How to reduce waste at shopping malls

Recycled%20banner%20shopping%20bags.jpgWalking through some trendy shopping district, with seasonal banners/flags above, do you ever wonder where they go after they’ve been switched out? In most cases, they get disposed of, adding to the waste stream. While it could be argued that these districts could find other creative, less resource intensive ways to promote themselves, one area, Commercial Drive in Vancouver, has taken another path:
They take previously used banners and make them into attractive shopping bags, 10 colors in all, in two sizes. This is brilliant for multiple reasons: It takes the current burgeoning popularity of eco friendly shopping bags, and gives people the option to get a visually unique choice. And it’s a conversation piece that will likely result in additional person to person promotion of the shopping district it came from, and the store that they purchased it at.
Aware that re-purposed billboards have long been around doing this same trick, the Commercial Drive district bag initiative also donates proceeds from these bags to the creation of new green spaces in the area.
What sort of impact does this have?

According to their site, it avoids 3.53 tons of CO2 emissions, 281.6 pounds of nylon being landfilled, and enough energy to power an average Vancouver home for 10 months.
However, the thought crosses my mind, these savings are based on making the equivalent number of new nylon bags. What if people didn’t make them in the first place? They of course can reduce the number of disposable bags used, but it is a context to be aware of. Don’t let yourself be bowled over by statistics merely because they’re large. Look into what the larger context might be.
They are definitely to be commended for their innovation and initiative here, and to further improve it, I would suggest that they, and anybody else in similar banner using shopping districts investigate the company The Sign Shop USA.
Though it’s low profile now, they have a green line that is quite impressive. It incorporates Evergreen Fabrics, which use 50% less raw material, have 80% energy savings in production, and if landfilled, take up 65% less volume. Bioflex is a biodegradable banner material that turns into sodium dust. And there are many other options there. I’ve been telling them that once they go above ground with these products on their site, I’d write about them. Tell them I sent you, and let’s get the green seen!
Readers: How else can shopping, and the experience around it be made greener?
Paul Smith is a sustainable business innovator, the founder of GreenSmith Consulting, and has an MBA in Sustainable Management from Presidio School of Management in San Francisco. His overarching talent is “bottom lining” complex ideas, in a way that is understandable and accessible to a variety of audiences, internal and external to a company.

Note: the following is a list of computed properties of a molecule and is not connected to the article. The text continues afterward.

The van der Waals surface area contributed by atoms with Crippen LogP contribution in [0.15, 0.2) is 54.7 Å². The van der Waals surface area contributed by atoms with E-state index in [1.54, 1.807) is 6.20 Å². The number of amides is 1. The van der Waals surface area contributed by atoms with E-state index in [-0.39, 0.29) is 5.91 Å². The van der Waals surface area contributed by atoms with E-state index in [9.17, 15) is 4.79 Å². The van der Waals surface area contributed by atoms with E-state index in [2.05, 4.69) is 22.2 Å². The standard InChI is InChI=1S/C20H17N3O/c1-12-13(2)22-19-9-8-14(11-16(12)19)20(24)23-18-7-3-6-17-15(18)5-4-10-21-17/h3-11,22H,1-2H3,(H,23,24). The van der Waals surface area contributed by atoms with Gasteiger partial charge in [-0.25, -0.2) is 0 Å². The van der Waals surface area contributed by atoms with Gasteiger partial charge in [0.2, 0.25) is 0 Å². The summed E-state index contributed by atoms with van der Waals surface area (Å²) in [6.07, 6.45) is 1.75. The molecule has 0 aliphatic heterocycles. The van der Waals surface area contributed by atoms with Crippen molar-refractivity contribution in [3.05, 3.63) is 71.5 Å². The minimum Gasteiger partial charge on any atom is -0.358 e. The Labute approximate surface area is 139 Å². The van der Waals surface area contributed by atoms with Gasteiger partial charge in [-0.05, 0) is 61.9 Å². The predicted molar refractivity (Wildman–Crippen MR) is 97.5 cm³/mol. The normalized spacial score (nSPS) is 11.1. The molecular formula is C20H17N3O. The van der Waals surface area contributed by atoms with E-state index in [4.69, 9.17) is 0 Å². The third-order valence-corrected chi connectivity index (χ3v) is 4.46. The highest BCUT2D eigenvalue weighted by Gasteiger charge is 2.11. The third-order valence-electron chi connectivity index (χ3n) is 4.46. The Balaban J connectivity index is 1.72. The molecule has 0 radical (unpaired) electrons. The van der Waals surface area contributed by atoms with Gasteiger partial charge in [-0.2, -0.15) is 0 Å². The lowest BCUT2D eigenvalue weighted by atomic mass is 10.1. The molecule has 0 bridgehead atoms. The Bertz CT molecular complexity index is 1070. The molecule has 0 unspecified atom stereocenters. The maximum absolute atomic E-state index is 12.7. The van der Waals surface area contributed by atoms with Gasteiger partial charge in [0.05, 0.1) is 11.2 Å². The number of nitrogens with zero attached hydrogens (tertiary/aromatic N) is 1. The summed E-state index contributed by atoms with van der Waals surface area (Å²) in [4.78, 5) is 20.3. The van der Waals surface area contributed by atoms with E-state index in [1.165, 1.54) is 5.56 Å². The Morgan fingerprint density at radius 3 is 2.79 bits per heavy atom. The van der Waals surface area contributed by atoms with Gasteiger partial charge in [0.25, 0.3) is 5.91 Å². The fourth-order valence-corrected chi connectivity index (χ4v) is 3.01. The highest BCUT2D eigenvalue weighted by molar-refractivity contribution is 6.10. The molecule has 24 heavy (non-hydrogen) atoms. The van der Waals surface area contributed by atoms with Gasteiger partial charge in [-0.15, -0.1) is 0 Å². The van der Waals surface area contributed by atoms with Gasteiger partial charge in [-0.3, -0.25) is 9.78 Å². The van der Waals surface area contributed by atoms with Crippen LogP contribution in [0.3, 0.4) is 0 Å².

Paul Smith is a sustainable business innovator, the founder of GreenSmith Consulting, and has an MBA in Sustainable Management from Presidio Graduate School in San Francisco. He creates interest in, conversations about, and business for green (and greening) companies, via social media marketing. || ==> For more, see

6 responses

  1. Very interesting.
    If the economics don’t work, recycling efforts won’t either.
    Check, a blog about the innovative people and companies that make money selling recycled or reused items, provide green services or help us reduce our dependency on non renewable resources.

  2. Kudos. the bottom line is that consumers have to practice the best way to reduce – buy less (even if there’s a good cause involved or if you get satisfaction talking to you friends about your latest re-usable one-of-a-kind fashion bag). business is about making money and growth so no wonder everyone is offering a reusable bag but as consumers try to get smarter about choices they make supporting the business the shop/buy from the most important one it to buy less. how many people actually NEED any kind of bag for their average purchases anyway?

  3. Thanks for the Livepath resources, will check those out. And KM, I agree, it is also a smart path to follow, shifting people away from a purely consumer oriented path. And yet, we are where we are now, and to make shifts, big and small, in how people think of the world around them, all add up.
    And in terms of needing a bag, it would depend on what’s sold there, and where they use it. At a farmer’s market? The supermarket? Carrying your books around for a walk in the park? Lots more uses then for the latest chic boutique, yes?

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